The American journal of pathology

Intratracheal cell transfer demonstrates the profibrotic potential of resident fibroblasts in pulmonary fibrosis.

PMID 26456579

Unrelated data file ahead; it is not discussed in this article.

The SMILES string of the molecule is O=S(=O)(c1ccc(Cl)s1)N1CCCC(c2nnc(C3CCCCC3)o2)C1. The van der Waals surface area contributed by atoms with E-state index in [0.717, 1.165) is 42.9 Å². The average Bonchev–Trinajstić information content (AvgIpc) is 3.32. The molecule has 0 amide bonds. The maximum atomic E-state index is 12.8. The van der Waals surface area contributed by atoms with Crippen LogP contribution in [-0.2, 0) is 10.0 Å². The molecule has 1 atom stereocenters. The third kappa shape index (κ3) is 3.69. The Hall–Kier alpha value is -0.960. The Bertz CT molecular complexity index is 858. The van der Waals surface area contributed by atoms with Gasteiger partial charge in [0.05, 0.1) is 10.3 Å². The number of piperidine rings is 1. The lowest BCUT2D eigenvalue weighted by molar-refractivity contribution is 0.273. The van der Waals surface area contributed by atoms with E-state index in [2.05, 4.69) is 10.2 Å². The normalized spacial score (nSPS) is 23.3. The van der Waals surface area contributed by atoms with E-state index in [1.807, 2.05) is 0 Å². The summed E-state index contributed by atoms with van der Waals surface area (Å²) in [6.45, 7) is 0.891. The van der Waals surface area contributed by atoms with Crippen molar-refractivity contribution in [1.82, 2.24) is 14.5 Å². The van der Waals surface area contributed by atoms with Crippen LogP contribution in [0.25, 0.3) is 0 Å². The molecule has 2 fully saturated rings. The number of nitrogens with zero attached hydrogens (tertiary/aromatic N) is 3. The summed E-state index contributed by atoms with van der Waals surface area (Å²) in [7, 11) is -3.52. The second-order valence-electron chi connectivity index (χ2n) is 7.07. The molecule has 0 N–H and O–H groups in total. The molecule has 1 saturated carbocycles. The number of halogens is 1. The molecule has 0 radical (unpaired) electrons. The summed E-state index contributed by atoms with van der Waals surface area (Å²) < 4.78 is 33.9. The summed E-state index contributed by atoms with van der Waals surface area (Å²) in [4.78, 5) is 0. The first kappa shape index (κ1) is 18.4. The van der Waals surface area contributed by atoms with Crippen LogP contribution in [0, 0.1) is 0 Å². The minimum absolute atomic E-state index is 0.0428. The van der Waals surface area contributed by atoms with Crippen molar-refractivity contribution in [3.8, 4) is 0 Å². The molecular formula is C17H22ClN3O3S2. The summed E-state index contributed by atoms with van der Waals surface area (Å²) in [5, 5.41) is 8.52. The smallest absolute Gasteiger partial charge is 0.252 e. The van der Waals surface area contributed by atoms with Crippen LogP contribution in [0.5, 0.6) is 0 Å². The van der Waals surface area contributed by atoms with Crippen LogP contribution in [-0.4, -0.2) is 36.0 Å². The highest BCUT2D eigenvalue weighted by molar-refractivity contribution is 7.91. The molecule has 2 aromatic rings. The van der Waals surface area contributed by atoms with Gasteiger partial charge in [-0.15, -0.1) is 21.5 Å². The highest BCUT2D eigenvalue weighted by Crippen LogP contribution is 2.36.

Pulmonary fibrosis is a devastating disease for which there are few effective therapies. Activated fibroblasts form subepithelial clusters known as fibroblastic foci, which are characterized by excessive collagen deposition. The origin of activated fibroblasts is controversial and needs to be clarified to understand their pathogenicity. Here, using an intratracheal adoptive cell transfer method, we show that resident fibroblasts in alveolar walls have the highest profibrotic potential. By using collagen I(α)2-green fluorescent protein and neural/glial antigen 2-DsRed fluorescent reporter mice, we identified resident fibroblasts and pericytes in the alveolar walls based on surface marker expression and ultrastructural characteristics. In the early phase of bleomycin-induced pulmonary fibrosis, activated fibroblasts migrated into epithelium-denuded alveolar airspaces. Purified resident fibroblasts delivered into injured alveoli by an intratracheal route showed similar activated signatures as activated fibroblasts and formed fibroblastic foci. Neither pericytes nor epithelial cells had the same profibrotic potential. Transferred resident fibroblasts highly up-regulated profibrotic genes including α-smooth muscle actin and were a significant source of collagen deposition. These data provide insights into the cellular mechanisms of fibrogenesis and show intratracheal cell transfer to be a useful tool for exploring novel therapeutic targets against pulmonary fibrosis.